4. Tap into Creativity: Have you seen some of the contorted positions squirrels eat from as they hang onto the bird feeders? If not, google photos. It makes extreme yoga look like the Special Olympics.
  5. Refrain from Discouragement: Discouragement doesn’t appear to be in a squirrel’s vocabulary. After applying the “never give up” resilience approach, they’re usually able to crack the code and come away with a full belly. When people say no to the squirrel and up their design, the squirrel responds, “Not now.”

anthony-intraversato-pT_wQgZAIU8-unsplashPeople can learn from the behaviors of squirrels. They have an incredible amount of resilience which probably explains why we see more than we care to in our own yards. What mindset area could you work on improving that would help you become more resilient?


About the Author: Sandra Dillon is a professional life coach with an extensive background in leadership and business consulting. She has a passion to help people be the hero of their own life stories. She administers assessments, designs and facilitates workshops, and coaches both individuals and teams. You can learn more about Sandra or engage her as your coach by reaching out to her at coach.sandra.dillon@gmail.com or by visiting her website at www.shinecrossings.com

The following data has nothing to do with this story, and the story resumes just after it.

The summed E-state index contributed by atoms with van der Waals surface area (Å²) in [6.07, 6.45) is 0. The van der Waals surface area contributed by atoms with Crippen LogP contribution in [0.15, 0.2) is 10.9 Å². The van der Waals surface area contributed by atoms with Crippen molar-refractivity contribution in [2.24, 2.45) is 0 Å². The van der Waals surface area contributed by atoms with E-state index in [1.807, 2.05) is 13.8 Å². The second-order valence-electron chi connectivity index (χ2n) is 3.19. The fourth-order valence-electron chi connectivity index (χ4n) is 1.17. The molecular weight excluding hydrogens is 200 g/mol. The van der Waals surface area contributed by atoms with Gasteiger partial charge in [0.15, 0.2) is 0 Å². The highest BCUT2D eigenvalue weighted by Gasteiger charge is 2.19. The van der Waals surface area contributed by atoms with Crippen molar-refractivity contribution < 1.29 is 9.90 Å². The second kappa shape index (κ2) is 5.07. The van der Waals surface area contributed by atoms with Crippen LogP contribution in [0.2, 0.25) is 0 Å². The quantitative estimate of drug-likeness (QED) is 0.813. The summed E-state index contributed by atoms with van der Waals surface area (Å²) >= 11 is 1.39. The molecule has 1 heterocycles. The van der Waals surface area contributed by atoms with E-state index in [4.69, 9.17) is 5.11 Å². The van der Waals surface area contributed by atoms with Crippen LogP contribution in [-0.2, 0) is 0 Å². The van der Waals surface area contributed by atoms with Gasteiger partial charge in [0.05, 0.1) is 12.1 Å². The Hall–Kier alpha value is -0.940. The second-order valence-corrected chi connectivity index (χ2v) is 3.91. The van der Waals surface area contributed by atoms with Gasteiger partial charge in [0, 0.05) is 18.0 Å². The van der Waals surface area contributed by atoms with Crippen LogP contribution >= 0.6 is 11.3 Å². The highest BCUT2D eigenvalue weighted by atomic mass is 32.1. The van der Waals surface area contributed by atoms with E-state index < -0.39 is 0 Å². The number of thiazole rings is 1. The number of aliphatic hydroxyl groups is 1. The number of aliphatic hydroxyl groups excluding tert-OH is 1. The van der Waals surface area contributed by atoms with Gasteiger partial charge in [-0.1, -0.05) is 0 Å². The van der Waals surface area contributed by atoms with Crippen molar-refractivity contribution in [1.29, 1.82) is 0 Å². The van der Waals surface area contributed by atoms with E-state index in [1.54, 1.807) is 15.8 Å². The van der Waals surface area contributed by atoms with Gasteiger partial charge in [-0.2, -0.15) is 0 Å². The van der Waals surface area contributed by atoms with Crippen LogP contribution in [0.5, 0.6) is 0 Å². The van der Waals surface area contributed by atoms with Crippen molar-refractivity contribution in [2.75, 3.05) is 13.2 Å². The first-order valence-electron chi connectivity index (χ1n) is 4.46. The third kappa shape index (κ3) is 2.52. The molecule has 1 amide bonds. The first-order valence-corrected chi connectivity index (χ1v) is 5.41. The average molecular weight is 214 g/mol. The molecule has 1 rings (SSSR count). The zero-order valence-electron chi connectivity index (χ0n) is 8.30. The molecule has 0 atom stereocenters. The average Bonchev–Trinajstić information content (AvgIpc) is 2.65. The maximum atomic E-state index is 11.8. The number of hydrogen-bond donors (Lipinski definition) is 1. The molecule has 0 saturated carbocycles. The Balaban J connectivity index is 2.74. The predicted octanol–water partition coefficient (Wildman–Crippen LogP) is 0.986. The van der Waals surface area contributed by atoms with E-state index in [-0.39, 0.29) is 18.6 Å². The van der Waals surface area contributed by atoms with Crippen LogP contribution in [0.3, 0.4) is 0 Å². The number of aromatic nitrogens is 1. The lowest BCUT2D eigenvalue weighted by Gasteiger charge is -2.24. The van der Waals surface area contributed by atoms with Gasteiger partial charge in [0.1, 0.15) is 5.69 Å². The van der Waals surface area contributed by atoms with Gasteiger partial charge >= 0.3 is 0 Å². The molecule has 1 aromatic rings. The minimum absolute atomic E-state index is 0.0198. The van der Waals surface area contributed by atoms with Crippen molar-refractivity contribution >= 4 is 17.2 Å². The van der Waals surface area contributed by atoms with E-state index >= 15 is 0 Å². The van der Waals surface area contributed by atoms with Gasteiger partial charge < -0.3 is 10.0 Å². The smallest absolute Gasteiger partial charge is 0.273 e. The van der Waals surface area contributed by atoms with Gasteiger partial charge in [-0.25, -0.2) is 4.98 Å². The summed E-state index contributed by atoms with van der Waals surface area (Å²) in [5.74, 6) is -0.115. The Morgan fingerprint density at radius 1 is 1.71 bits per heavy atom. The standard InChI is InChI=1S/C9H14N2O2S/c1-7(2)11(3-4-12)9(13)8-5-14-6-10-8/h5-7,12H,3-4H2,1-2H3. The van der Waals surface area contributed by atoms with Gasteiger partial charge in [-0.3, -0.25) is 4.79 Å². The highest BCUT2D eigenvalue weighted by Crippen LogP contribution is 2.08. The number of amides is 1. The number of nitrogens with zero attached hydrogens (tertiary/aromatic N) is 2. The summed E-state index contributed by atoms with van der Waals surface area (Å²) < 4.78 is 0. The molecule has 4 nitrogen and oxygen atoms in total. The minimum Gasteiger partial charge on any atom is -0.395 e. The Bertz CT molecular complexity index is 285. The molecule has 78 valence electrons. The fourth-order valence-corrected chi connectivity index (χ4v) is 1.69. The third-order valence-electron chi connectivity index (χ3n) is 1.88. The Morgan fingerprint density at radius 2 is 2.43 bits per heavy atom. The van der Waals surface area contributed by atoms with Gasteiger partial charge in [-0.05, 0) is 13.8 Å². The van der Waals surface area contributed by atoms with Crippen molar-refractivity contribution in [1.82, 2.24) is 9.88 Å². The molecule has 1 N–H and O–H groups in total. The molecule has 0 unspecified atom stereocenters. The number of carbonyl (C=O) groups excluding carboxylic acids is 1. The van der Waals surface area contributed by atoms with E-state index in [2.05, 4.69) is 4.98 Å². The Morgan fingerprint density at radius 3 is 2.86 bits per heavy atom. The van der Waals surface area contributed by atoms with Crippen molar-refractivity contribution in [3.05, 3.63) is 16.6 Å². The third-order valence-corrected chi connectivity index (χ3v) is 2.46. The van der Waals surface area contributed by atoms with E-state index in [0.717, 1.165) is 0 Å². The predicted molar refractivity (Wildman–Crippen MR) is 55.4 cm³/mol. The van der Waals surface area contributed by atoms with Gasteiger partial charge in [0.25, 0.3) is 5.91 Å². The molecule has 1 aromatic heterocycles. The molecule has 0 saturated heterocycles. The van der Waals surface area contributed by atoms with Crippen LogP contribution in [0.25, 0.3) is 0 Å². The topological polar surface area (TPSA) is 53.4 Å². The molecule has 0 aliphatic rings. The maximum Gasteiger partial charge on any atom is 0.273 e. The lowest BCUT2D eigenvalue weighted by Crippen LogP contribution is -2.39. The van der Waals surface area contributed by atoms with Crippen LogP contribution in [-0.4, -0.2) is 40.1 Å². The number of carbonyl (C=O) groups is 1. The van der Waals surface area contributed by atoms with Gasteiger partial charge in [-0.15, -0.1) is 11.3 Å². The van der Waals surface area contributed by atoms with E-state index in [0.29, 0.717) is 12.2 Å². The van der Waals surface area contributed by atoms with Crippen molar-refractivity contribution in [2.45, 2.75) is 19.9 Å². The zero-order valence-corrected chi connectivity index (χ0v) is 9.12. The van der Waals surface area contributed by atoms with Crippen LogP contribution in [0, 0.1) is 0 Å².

COVID-19: What have you learned? What will you change? How can I help?

damir-spanic-cMe5lwooOig-unsplashCOVID-19 has been a kick in the butt for many businesses. Some are not sure if they will make it. Others have tightened down the hatches and believe they can ride out the storm. Others are actively pursuing new opportunities to thrive on the other side. Remember the old saying: “Never let a crisis go to waste.”

Whether it’s survive or thrive, every company should ask where they rank on the continuum of flexible versus agile. What’s the difference? Flexibility means adapting to circumstances beyond your control. On the other hand, companies who are agile proactively change to take advantage of opportunities on the other side.  Where is your company on the continuum of flexible versus agile?

If you’re not sure, I have a few questions that can start the conversation:

  1. Describe what the new normal looks like on the other side of COVID for your industry and market?